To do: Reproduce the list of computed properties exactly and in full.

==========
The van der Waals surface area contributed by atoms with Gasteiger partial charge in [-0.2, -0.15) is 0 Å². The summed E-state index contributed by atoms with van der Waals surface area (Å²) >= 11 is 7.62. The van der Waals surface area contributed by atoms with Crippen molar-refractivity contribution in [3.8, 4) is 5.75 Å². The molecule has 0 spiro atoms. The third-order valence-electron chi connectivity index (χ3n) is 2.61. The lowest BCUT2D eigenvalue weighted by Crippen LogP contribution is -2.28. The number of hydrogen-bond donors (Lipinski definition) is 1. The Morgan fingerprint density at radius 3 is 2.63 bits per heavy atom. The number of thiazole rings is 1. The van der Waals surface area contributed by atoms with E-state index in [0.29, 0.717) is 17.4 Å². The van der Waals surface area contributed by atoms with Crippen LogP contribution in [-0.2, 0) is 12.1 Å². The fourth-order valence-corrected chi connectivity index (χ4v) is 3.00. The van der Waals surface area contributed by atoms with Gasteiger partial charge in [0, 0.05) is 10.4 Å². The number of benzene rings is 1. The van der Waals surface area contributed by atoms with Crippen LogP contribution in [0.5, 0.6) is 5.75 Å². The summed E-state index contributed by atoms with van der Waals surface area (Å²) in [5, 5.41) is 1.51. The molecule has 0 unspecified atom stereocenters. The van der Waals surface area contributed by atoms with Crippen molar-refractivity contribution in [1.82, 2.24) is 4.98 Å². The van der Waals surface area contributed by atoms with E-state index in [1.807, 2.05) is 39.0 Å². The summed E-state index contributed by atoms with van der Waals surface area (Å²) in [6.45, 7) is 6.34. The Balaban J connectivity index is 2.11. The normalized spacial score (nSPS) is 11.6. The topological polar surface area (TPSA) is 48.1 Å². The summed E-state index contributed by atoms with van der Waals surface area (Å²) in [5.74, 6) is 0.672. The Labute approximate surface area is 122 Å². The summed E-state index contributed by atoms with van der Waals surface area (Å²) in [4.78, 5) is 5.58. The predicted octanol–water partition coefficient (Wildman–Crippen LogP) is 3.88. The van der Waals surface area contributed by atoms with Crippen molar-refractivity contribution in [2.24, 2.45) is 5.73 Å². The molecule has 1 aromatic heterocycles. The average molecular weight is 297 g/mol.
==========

The van der Waals surface area contributed by atoms with Gasteiger partial charge in [-0.2, -0.15) is 0 Å². The summed E-state index contributed by atoms with van der Waals surface area (Å²) >= 11 is 7.62. The van der Waals surface area contributed by atoms with Crippen molar-refractivity contribution in [3.8, 4) is 5.75 Å². The molecule has 0 spiro atoms. The third-order valence-electron chi connectivity index (χ3n) is 2.61. The lowest BCUT2D eigenvalue weighted by Crippen LogP contribution is -2.28. The number of hydrogen-bond donors (Lipinski definition) is 1. The Morgan fingerprint density at radius 3 is 2.63 bits per heavy atom. The number of thiazole rings is 1. The van der Waals surface area contributed by atoms with E-state index in [0.29, 0.717) is 17.4 Å². The van der Waals surface area contributed by atoms with Crippen LogP contribution in [-0.2, 0) is 12.1 Å². The fourth-order valence-corrected chi connectivity index (χ4v) is 3.00. The van der Waals surface area contributed by atoms with Gasteiger partial charge in [0, 0.05) is 10.4 Å². The number of benzene rings is 1. The van der Waals surface area contributed by atoms with Crippen LogP contribution in [0.5, 0.6) is 5.75 Å². The summed E-state index contributed by atoms with van der Waals surface area (Å²) in [5, 5.41) is 1.51. The molecule has 0 unspecified atom stereocenters. The van der Waals surface area contributed by atoms with Crippen molar-refractivity contribution in [1.82, 2.24) is 4.98 Å². The van der Waals surface area contributed by atoms with E-state index in [1.807, 2.05) is 39.0 Å². The summed E-state index contributed by atoms with van der Waals surface area (Å²) in [6.45, 7) is 6.34. The Balaban J connectivity index is 2.11. The normalized spacial score (nSPS) is 11.6. The topological polar surface area (TPSA) is 48.1 Å². The summed E-state index contributed by atoms with van der Waals surface area (Å²) in [5.74, 6) is 0.672. The Labute approximate surface area is 122 Å². The summed E-state index contributed by atoms with van der Waals surface area (Å²) in [4.78, 5) is 5.58. The predicted octanol–water partition coefficient (Wildman–Crippen LogP) is 3.88. The van der Waals surface area contributed by atoms with Crippen molar-refractivity contribution in [2.24, 2.45) is 5.73 Å². The molecule has 1 aromatic heterocycles. The average molecular weight is 297 g/mol.